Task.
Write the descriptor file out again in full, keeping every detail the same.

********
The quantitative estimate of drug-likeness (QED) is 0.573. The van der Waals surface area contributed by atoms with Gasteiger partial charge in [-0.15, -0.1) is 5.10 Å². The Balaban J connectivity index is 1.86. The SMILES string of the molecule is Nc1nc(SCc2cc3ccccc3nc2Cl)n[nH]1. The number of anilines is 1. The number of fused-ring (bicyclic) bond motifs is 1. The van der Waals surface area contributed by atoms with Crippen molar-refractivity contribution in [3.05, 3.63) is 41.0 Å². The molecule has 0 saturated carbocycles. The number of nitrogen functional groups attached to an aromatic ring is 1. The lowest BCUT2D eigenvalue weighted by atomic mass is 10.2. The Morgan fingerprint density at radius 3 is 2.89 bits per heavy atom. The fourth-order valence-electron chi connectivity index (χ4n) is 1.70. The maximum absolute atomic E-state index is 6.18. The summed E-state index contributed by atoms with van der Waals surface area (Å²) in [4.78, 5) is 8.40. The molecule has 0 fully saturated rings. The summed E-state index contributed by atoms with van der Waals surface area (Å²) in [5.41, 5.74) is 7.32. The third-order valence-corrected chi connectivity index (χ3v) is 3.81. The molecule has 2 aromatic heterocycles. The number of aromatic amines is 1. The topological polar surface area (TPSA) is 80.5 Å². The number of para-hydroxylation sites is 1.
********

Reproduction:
The quantitative estimate of drug-likeness (QED) is 0.573. The van der Waals surface area contributed by atoms with Gasteiger partial charge in [-0.15, -0.1) is 5.10 Å². The Balaban J connectivity index is 1.86. The SMILES string of the molecule is Nc1nc(SCc2cc3ccccc3nc2Cl)n[nH]1. The number of anilines is 1. The number of fused-ring (bicyclic) bond motifs is 1. The van der Waals surface area contributed by atoms with Crippen molar-refractivity contribution in [3.05, 3.63) is 41.0 Å². The molecule has 0 saturated carbocycles. The number of nitrogen functional groups attached to an aromatic ring is 1. The lowest BCUT2D eigenvalue weighted by atomic mass is 10.2. The Morgan fingerprint density at radius 3 is 2.89 bits per heavy atom. The fourth-order valence-electron chi connectivity index (χ4n) is 1.70. The maximum absolute atomic E-state index is 6.18. The summed E-state index contributed by atoms with van der Waals surface area (Å²) in [4.78, 5) is 8.40. The molecule has 0 fully saturated rings. The summed E-state index contributed by atoms with van der Waals surface area (Å²) in [5.41, 5.74) is 7.32. The third-order valence-corrected chi connectivity index (χ3v) is 3.81. The molecule has 2 aromatic heterocycles. The number of aromatic amines is 1. The topological polar surface area (TPSA) is 80.5 Å². The number of para-hydroxylation sites is 1.